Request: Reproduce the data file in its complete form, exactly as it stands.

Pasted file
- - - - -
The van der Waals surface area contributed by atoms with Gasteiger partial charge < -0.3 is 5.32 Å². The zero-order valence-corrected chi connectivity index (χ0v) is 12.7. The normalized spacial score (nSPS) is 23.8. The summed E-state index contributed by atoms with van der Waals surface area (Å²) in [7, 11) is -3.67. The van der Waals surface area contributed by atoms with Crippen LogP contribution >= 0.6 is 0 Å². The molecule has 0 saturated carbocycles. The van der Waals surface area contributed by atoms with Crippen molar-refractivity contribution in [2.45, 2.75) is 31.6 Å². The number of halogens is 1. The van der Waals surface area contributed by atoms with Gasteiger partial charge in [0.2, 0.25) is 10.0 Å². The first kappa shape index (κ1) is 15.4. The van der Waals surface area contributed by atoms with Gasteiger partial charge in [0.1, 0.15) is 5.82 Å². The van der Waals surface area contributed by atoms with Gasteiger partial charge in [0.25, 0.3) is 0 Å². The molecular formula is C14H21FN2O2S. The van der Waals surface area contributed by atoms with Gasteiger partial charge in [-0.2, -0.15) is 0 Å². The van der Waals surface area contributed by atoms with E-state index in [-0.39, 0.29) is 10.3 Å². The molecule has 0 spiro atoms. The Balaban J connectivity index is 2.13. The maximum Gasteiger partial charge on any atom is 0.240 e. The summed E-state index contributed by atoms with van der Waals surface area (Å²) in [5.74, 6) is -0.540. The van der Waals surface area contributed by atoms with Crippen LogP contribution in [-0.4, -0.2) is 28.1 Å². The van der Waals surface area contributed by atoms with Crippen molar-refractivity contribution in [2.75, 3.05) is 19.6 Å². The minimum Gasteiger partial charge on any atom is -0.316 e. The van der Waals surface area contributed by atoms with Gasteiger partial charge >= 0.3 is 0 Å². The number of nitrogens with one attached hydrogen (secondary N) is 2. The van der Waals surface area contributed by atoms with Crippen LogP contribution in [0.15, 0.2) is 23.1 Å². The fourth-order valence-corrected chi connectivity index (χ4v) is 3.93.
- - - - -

The van der Waals surface area contributed by atoms with Gasteiger partial charge < -0.3 is 5.32 Å². The zero-order valence-corrected chi connectivity index (χ0v) is 12.7. The normalized spacial score (nSPS) is 23.8. The summed E-state index contributed by atoms with van der Waals surface area (Å²) in [7, 11) is -3.67. The van der Waals surface area contributed by atoms with Crippen LogP contribution >= 0.6 is 0 Å². The molecule has 0 saturated carbocycles. The van der Waals surface area contributed by atoms with Crippen molar-refractivity contribution in [2.45, 2.75) is 31.6 Å². The number of halogens is 1. The van der Waals surface area contributed by atoms with Gasteiger partial charge in [0.2, 0.25) is 10.0 Å². The first kappa shape index (κ1) is 15.4. The van der Waals surface area contributed by atoms with Gasteiger partial charge in [0.1, 0.15) is 5.82 Å². The van der Waals surface area contributed by atoms with Gasteiger partial charge in [0.25, 0.3) is 0 Å². The molecular formula is C14H21FN2O2S. The van der Waals surface area contributed by atoms with Gasteiger partial charge in [-0.2, -0.15) is 0 Å². The van der Waals surface area contributed by atoms with E-state index in [-0.39, 0.29) is 10.3 Å². The molecule has 0 spiro atoms. The Balaban J connectivity index is 2.13. The maximum Gasteiger partial charge on any atom is 0.240 e. The summed E-state index contributed by atoms with van der Waals surface area (Å²) in [5.74, 6) is -0.540. The van der Waals surface area contributed by atoms with Crippen LogP contribution in [-0.4, -0.2) is 28.1 Å². The van der Waals surface area contributed by atoms with Crippen molar-refractivity contribution in [2.75, 3.05) is 19.6 Å². The minimum Gasteiger partial charge on any atom is -0.316 e. The van der Waals surface area contributed by atoms with Gasteiger partial charge >= 0.3 is 0 Å². The number of nitrogens with one attached hydrogen (secondary N) is 2. The van der Waals surface area contributed by atoms with Crippen LogP contribution in [0.15, 0.2) is 23.1 Å². The fourth-order valence-corrected chi connectivity index (χ4v) is 3.93.